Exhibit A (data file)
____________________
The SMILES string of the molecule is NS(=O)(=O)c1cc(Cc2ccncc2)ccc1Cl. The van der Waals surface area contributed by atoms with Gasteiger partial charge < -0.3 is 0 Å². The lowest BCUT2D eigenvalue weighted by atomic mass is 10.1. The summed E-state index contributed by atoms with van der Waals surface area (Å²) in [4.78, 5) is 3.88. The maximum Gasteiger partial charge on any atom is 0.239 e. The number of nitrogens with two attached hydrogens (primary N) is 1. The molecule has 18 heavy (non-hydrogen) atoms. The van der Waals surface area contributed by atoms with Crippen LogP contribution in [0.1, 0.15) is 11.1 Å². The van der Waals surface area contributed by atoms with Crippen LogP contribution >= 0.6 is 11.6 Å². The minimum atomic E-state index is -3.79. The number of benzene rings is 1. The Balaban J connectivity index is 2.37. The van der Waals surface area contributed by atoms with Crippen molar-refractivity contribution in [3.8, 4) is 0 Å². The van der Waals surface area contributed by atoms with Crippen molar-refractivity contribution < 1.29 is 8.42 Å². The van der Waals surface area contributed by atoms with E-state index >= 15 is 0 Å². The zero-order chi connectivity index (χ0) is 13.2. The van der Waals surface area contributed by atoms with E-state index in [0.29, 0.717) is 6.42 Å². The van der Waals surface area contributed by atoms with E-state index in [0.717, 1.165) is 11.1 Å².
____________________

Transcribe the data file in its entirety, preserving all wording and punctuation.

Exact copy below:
The SMILES string of the molecule is NS(=O)(=O)c1cc(Cc2ccncc2)ccc1Cl. The van der Waals surface area contributed by atoms with Gasteiger partial charge < -0.3 is 0 Å². The lowest BCUT2D eigenvalue weighted by atomic mass is 10.1. The summed E-state index contributed by atoms with van der Waals surface area (Å²) in [4.78, 5) is 3.88. The maximum Gasteiger partial charge on any atom is 0.239 e. The number of nitrogens with two attached hydrogens (primary N) is 1. The molecule has 18 heavy (non-hydrogen) atoms. The van der Waals surface area contributed by atoms with Crippen LogP contribution in [0.1, 0.15) is 11.1 Å². The van der Waals surface area contributed by atoms with Crippen LogP contribution >= 0.6 is 11.6 Å². The minimum atomic E-state index is -3.79. The number of benzene rings is 1. The Balaban J connectivity index is 2.37. The van der Waals surface area contributed by atoms with Crippen molar-refractivity contribution in [3.8, 4) is 0 Å². The van der Waals surface area contributed by atoms with Crippen molar-refractivity contribution < 1.29 is 8.42 Å². The van der Waals surface area contributed by atoms with E-state index >= 15 is 0 Å². The zero-order chi connectivity index (χ0) is 13.2. The van der Waals surface area contributed by atoms with E-state index in [0.29, 0.717) is 6.42 Å². The van der Waals surface area contributed by atoms with E-state index in [0.717, 1.165) is 11.1 Å².